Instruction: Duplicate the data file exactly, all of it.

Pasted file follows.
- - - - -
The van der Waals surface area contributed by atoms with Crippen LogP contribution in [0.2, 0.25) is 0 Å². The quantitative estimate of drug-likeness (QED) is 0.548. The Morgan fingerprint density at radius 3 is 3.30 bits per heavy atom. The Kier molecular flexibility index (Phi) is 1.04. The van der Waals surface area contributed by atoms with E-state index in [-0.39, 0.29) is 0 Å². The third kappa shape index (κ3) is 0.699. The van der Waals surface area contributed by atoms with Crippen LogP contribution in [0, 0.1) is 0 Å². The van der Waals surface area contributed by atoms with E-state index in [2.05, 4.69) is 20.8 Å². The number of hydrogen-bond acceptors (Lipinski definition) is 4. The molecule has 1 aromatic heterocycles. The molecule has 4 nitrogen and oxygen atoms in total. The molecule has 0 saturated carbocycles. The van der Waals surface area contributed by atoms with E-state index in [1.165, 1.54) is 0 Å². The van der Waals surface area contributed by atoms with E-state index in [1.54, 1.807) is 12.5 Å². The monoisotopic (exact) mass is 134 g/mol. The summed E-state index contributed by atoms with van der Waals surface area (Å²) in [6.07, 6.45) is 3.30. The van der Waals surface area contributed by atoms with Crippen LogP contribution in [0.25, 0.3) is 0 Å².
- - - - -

The van der Waals surface area contributed by atoms with Crippen LogP contribution in [0.2, 0.25) is 0 Å². The quantitative estimate of drug-likeness (QED) is 0.548. The Morgan fingerprint density at radius 3 is 3.30 bits per heavy atom. The Kier molecular flexibility index (Phi) is 1.04. The van der Waals surface area contributed by atoms with E-state index in [-0.39, 0.29) is 0 Å². The third kappa shape index (κ3) is 0.699. The van der Waals surface area contributed by atoms with Crippen LogP contribution in [0, 0.1) is 0 Å². The van der Waals surface area contributed by atoms with E-state index in [2.05, 4.69) is 20.8 Å². The number of hydrogen-bond acceptors (Lipinski definition) is 4. The molecule has 1 aromatic heterocycles. The molecule has 4 nitrogen and oxygen atoms in total. The molecule has 0 saturated carbocycles. The van der Waals surface area contributed by atoms with E-state index in [1.165, 1.54) is 0 Å². The van der Waals surface area contributed by atoms with E-state index in [1.54, 1.807) is 12.5 Å². The monoisotopic (exact) mass is 134 g/mol. The summed E-state index contributed by atoms with van der Waals surface area (Å²) in [6.07, 6.45) is 3.30. The van der Waals surface area contributed by atoms with Crippen LogP contribution in [0.25, 0.3) is 0 Å².